BEYOND THE NUMBERS
Today’s jobs report shows that schools are starting — finally — to recover from the effects of the recession. But the news isn’t so good for other state and local workers.
While school districts cut 2,900 jobs in October, today’s report also included revised figures for previous months showing that schools have added nearly 77,000 jobs since the end of the last school year in June. That amounts to restoring a quarter of the jobs that school districts had cut since the 2008-09 school year began in August 2008 (see graph).
When school districts hire back teachers and other education workers, that helps not only students but also state economies, since those workers will have more money to spend at local stores.
Public universities and other state-level education employers are also hiring. They’ve added 46,000 jobs since June, improving the chances that today’s college students will get the needed instruction that prepares them to enter the workforce and excel.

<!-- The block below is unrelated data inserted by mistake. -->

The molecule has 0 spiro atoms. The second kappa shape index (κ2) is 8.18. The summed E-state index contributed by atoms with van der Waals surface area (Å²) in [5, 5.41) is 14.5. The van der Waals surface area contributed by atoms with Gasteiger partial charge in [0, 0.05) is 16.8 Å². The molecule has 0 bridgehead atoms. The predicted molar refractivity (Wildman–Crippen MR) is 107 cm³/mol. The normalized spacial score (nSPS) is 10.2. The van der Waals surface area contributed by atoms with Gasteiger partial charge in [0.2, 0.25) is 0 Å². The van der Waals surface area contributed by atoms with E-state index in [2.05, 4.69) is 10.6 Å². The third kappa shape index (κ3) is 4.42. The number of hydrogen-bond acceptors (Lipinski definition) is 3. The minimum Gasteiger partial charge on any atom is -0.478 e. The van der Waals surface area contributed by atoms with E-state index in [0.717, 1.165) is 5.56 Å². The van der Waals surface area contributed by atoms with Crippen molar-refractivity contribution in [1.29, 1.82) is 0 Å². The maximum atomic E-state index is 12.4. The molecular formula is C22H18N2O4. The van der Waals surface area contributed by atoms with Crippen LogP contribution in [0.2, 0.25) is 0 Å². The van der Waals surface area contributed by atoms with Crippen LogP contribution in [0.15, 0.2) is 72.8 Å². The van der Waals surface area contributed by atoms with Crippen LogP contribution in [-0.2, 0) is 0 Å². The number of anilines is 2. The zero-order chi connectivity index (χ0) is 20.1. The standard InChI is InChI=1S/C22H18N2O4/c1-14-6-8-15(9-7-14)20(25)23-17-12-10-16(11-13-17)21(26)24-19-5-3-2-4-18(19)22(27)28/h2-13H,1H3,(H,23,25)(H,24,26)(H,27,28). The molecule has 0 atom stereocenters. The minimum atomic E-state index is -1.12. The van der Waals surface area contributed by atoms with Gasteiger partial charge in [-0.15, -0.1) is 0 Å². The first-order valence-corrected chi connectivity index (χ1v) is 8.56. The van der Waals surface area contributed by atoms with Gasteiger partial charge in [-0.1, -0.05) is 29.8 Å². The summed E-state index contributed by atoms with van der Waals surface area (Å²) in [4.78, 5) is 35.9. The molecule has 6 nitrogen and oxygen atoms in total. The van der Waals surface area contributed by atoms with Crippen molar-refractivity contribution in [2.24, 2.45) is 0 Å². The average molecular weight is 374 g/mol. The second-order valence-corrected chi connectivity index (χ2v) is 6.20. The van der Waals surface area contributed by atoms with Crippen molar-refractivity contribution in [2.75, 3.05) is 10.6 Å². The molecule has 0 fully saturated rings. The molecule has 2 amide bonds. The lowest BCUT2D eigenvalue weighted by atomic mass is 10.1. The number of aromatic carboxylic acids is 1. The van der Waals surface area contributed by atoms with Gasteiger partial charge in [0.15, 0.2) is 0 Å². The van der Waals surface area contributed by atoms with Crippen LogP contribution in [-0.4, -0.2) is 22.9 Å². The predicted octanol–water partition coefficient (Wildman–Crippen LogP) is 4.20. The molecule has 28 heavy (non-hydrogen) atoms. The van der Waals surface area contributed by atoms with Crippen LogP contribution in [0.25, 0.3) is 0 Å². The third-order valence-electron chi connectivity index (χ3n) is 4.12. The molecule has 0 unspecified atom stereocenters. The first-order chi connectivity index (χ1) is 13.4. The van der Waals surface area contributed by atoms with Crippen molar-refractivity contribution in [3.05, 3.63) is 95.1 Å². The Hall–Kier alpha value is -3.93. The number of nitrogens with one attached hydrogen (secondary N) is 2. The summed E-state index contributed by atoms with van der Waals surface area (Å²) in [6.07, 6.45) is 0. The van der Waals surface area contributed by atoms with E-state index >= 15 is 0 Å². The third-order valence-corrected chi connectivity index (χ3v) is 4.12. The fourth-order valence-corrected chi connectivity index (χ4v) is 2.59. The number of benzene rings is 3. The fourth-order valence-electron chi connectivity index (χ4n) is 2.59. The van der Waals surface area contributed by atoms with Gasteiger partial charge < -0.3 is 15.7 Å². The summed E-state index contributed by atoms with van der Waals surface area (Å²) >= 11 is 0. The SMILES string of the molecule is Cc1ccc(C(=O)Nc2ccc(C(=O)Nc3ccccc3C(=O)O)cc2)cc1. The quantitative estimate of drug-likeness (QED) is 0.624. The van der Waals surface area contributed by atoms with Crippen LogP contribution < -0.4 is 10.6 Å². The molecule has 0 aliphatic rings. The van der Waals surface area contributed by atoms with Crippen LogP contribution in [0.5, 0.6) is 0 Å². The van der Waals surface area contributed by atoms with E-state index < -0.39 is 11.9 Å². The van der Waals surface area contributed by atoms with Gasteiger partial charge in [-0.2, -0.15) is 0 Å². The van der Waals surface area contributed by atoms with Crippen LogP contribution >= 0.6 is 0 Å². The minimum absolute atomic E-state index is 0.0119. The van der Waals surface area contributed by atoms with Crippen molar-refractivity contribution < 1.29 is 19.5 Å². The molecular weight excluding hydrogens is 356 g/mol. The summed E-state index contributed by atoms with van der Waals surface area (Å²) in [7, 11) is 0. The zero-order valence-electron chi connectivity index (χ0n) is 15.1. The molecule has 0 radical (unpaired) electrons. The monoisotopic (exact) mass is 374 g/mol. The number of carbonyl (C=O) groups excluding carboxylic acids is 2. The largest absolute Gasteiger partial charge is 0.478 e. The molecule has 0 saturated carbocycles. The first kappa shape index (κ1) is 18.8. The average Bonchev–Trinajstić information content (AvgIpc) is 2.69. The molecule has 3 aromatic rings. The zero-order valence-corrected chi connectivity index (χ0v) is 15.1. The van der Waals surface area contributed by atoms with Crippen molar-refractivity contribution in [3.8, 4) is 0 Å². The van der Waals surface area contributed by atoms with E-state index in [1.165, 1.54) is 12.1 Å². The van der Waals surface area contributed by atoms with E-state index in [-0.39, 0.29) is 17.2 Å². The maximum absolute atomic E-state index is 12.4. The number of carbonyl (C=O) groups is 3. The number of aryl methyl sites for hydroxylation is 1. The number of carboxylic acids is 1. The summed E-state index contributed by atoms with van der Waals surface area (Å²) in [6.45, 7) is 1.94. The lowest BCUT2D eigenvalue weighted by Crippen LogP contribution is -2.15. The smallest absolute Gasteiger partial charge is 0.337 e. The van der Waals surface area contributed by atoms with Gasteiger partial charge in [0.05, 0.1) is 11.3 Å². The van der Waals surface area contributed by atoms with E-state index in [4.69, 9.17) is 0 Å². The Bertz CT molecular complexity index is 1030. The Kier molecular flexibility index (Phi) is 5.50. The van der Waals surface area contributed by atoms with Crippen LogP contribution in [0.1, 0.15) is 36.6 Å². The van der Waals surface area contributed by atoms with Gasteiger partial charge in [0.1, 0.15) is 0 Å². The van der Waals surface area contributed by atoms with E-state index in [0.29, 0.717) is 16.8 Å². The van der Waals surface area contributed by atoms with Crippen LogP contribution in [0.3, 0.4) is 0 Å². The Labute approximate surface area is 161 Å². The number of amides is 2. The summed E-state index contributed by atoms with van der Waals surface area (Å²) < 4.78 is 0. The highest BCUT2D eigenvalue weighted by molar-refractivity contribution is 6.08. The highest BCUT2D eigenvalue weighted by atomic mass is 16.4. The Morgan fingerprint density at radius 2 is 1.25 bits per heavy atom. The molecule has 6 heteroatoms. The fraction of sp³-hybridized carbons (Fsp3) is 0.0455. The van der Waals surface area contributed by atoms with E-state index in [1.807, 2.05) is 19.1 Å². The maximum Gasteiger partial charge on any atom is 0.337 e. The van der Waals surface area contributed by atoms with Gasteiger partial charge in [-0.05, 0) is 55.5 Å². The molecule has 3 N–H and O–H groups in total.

In contrast, the number of state and local jobs outside education — police and firefighters, child abuse caseworkers, public health employees, courtroom employees, and so on — has dropped by 31,400 since July 1, when this state fiscal year began in most states. That’s on top of the 401,000 jobs lost over the previous four fiscal years.
The jobs report figures are periodically revised as additional data become available, so today’s numbers will likely change somewhat. But while schools still have a ways to go to recover from the recession, they appear to have turned a corner. More layoffs for other public employees, on the other hand, continue to slow the recovery.
Senior Vice President for State Fiscal Policy and Co-Leader of the State Fiscal Policy Division